SH: They influence each other, that’s for sure. The major influence the computer had on my painting was that it improved my color. On the one hand I was looking at this luminous screen and then on the other these dull paintings. And I thought: “Samia, you can make them brighter.” But the process is the same. If I put a stroke on a painting, I’m still walking back and forth all the time. With the computer, it’s the same — adding and subtracting — the only difference is I’m sitting down.
As I developed my programming, working in C, my programs became more organized, willful, and consistent. C slowed me down as I spent more time structuring the programs than doing the artwork. But that was a good thing. I also got tired of corporate software packages — it still hurts that I cannot get some of the stuff off my legacy computers. I’m waiting for someone to emulate Windows 95. I started out programming on Windows 2.0 but I might have to start over with a Raspberry Pi. We shall see.
AE: You’ve spoken of your interest in the nature of programming. How close are natural and mechanical growth?
SH: I think it is human culture that grows. Whether we are using a computer or a paper and pencil, it’s the same. Along the way, I’ve found programming to be so beautiful. It imitates our lives, our relationships, our cities and pathways. A function is like a factory. It is a closed box that is fed at the front, returning products we request like an immensely obedient machine. Mistakes along the way are our mistakes.
AE: The notion of “abstraction” runs like a thread through your words and your work. You’ve been organizing for causes concerning class, race, and Palestine since the 1970s. Where do you see a progressive future for art and technology right now?
SH: NFTs and the blockchain are amazing technologies. Imagine a future where we are able to clock everyone’s work hours in an international bank which people can draw on, one that’s totally honest and which doesn’t cheat anyone.
The blockchain will make things like that possible. It’s going to replace money — not by having all these cryptocurrencies, but by ensuring accounting that is fair, reliable, and international. Best of all, it will be done for social use and not for private profit.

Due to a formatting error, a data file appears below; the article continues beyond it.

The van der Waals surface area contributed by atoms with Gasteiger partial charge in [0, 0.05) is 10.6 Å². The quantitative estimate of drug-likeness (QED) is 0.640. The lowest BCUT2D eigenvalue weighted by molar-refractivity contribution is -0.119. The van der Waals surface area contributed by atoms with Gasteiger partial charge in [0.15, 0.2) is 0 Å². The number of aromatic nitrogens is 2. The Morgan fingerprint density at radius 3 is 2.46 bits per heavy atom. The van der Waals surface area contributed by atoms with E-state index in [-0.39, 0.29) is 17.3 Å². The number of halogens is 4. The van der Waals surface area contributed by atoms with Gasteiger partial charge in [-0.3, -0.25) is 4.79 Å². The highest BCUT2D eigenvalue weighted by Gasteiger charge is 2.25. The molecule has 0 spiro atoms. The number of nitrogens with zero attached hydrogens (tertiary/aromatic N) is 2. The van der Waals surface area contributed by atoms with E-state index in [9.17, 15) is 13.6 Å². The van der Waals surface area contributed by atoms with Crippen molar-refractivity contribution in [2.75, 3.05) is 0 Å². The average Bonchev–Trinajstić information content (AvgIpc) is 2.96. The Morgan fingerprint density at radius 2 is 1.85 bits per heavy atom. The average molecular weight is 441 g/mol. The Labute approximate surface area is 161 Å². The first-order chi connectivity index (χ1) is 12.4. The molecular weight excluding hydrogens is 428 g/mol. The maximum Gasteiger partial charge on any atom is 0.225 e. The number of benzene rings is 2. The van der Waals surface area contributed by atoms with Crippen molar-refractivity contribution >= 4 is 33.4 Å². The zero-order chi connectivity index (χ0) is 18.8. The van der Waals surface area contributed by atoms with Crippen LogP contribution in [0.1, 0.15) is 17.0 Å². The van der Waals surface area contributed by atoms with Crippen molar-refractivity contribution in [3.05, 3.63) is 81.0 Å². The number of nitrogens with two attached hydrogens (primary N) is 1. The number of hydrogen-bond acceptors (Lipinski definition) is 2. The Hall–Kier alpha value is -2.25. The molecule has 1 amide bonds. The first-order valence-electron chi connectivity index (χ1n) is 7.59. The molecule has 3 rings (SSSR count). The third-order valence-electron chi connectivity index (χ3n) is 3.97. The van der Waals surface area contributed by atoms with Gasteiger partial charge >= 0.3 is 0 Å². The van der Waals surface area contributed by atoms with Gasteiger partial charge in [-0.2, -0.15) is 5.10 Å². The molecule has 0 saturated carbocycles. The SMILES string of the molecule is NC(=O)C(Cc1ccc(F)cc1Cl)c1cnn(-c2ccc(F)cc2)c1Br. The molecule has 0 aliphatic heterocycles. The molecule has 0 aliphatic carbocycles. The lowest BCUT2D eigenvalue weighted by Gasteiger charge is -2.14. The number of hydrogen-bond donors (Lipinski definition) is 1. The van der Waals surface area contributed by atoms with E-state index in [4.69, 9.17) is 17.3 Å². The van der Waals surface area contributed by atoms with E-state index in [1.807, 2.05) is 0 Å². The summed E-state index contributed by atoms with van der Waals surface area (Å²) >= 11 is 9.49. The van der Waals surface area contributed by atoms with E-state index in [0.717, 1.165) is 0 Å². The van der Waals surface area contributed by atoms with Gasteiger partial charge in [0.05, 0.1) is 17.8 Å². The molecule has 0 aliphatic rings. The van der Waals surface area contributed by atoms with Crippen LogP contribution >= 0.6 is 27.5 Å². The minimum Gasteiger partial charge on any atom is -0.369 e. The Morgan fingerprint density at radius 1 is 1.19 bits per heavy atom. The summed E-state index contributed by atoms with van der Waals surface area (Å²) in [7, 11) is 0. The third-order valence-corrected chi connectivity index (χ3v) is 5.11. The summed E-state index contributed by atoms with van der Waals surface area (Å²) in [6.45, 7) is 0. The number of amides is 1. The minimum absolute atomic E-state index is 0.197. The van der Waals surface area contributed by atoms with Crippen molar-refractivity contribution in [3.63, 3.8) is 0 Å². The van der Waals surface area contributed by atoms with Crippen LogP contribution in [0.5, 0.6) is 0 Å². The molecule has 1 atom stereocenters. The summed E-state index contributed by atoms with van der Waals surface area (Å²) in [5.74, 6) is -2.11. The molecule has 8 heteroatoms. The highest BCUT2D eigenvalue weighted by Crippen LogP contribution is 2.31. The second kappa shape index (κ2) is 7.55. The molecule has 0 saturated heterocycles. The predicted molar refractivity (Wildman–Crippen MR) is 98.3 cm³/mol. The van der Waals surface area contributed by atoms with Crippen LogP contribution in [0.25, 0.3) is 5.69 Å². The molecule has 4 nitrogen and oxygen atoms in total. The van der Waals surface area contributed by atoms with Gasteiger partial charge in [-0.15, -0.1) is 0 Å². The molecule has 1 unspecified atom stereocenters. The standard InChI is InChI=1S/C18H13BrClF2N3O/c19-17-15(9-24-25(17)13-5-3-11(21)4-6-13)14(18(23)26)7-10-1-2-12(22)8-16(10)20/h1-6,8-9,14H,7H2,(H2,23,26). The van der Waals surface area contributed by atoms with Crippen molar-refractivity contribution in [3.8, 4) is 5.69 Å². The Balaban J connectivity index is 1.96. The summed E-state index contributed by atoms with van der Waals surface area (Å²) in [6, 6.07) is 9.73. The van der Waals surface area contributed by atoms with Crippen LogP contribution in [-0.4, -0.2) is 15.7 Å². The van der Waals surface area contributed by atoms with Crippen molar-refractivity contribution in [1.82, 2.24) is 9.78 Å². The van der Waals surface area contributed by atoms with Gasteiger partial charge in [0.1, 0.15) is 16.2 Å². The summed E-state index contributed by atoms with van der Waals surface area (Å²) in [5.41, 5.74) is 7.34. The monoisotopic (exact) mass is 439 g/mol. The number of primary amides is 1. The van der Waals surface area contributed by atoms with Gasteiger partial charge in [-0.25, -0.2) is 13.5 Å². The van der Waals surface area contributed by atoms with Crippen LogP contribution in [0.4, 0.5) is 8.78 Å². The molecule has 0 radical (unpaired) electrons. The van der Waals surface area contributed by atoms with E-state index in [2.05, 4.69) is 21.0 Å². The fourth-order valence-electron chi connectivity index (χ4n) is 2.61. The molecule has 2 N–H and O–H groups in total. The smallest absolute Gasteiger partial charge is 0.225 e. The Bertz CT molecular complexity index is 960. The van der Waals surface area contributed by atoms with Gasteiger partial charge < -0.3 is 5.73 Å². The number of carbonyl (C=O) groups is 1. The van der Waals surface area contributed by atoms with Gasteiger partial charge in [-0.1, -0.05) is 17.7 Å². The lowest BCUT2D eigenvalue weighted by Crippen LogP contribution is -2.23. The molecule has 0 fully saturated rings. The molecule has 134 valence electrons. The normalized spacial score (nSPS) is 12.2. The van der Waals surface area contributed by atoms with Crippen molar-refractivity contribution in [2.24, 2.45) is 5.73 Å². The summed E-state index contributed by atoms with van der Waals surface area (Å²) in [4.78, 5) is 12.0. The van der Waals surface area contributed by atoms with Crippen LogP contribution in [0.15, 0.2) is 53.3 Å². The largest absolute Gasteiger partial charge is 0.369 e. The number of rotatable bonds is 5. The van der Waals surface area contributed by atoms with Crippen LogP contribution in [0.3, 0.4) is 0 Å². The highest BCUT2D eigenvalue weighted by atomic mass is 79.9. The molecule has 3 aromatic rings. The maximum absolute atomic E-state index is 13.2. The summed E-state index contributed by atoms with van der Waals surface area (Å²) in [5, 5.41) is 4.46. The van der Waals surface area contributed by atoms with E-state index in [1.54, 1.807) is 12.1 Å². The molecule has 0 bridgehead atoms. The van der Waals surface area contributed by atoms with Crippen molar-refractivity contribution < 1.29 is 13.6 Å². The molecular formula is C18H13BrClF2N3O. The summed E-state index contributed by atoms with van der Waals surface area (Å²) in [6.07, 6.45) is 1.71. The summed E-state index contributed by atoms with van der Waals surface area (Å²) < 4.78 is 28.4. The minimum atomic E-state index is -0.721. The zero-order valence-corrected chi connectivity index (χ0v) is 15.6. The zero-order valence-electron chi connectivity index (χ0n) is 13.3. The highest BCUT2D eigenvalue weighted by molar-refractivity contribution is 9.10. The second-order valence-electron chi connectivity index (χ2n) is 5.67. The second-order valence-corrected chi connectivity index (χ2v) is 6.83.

The NFT market may have collapsed, but the blockchain’s potential remains. When I first started making NFTs, I was thinking: “this is fantastic. I will not lose any more fragile digital artworks.” And then, of course, somebody calls me up and says: “I’m trying to sell your NFTs, quit adding more, you’re flooding the market.” [Laughs] While I’ve been trying to use the technology to its full potential, I’ve thrown my market out the window. This is the contemporary contradiction — technology has the potential to liberate us but there are those who still want to control it and wield it for private profit.
Samia Halaby is a painter and explorer of the language of pictures. Her love of painting combined with theoretical writings on the subject have led her to explore the potential of the visual language. Her explorations include abstractions in motion programming the computer; paintings free from the stretcher; folded, layered, and stitched paintings; hanging three-dimensional paintings; and paintings that are to be read as scrolls or books. After decades of invisibility in the art world, now in the late season of her life she is preparing a number of retrospectives around the world, while her digital art of the 1980s is finding acceptance at international art fairs.
Alex Estorick is Editor-in-Chief at Right Click Save.